I mentioned earlier the words curvature induced gaps because those gaps are specifically related to curved platforms. It should be perfectly obvious, though, that there are other kinds of gap. For example, even along straight platforms there must be a gap between train and platform, for otherwise the train would scrape along the platform edge, which is not a good thing at all. How much gap? Well there are modern standards that are designed to ensure gaps are as small as practicable but much of the system is very old and built long before there was any standard at all. It is not helpful that the width of trains can vary and that different station owners in the past have each had their own practice. The various owners of the Underground have sought to avoid flamboyance whenever tempted to do so and settle on fairly boring train designs that, at floor level, maintain a degree of standardization. The gap risk is mitigated by the use of floors that are higher than the platforms and use of sill plates at doorways that ‘oversail’ the edge of the platform (on some trains the train sides over-sailed slightly as well. This had the disadvantage of creating a step, but a compensating advantage that in a directly vertical plane there was no practical gap at all. It was a feature that worked reasonably well.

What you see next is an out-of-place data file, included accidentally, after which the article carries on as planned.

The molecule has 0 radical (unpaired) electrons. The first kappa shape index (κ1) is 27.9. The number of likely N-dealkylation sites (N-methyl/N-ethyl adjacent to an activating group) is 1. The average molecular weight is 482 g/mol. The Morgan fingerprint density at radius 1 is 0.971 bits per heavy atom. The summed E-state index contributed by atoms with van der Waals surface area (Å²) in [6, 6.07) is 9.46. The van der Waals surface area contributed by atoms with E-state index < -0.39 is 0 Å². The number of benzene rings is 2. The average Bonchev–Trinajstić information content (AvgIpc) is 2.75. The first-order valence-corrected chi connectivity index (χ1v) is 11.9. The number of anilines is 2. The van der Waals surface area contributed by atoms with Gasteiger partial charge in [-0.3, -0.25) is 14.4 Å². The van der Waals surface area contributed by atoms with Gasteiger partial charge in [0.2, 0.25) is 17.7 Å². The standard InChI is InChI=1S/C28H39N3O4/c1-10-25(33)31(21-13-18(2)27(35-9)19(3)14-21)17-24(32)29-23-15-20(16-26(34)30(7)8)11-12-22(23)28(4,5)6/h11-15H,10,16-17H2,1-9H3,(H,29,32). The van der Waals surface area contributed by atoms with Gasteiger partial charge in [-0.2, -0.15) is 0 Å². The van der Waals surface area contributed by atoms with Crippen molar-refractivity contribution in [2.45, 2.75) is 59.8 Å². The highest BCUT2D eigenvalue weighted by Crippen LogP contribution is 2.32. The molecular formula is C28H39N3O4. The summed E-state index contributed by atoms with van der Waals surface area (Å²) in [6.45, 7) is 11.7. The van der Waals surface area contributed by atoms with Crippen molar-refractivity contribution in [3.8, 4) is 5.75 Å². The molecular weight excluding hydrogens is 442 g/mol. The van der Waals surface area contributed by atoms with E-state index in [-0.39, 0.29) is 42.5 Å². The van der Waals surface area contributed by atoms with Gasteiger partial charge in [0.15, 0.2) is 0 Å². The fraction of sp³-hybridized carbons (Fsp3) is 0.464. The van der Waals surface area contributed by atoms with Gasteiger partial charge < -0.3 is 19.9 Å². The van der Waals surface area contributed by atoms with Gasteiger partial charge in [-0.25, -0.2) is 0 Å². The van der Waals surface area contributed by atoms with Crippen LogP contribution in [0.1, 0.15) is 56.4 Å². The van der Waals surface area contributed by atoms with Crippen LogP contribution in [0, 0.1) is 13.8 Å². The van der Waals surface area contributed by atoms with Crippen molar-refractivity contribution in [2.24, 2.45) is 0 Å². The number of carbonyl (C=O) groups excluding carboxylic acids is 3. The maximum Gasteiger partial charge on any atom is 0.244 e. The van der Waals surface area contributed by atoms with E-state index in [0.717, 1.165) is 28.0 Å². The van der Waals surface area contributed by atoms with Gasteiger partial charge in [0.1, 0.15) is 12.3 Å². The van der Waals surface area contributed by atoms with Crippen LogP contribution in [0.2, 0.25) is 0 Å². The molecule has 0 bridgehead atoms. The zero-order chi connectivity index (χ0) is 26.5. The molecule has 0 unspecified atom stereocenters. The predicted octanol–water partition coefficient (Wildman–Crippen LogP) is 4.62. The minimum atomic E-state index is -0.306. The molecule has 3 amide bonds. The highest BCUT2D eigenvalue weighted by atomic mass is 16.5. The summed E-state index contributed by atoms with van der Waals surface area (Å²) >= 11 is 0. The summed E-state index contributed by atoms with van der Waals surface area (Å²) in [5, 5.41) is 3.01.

I should remind regular readers of my blog item on train floor heights. In brief, the good Mr Yerkes, who built and modernized much of the Underground in early Edwardian days, wanted train floors that were level with the platforms. He felt a step hugely reduced boarding and alighting times at stations. Unfortunately, for technical reasons, train floors could not then be lowered so he wanted to raise platform heights instead. This led to lengthy and fruitless discussions with the Board of Trade, which was then responsible for railway safety, and who were not at all helpful. Thus for another century we have had a step at the platform edge.

Now the new Underground S stock has got lower floors which by and large are at the same level as the platforms. The only way this can be achieved is by pinching in the width of the train at floor level, for, without over-sailing, the floor must be narrower to provide clearance. I must see if I still have some boarding time data for the old trains and see if the same-level entrances are any quicker, but it was mainly done to benefit those less abled people who found the step a problem. Of course, this now means there is an all-too-obvious gap at every platform, but it is fortunately not usually a large one. It also means a few already large gaps on curves are now even larger, possibly by 50mm or more.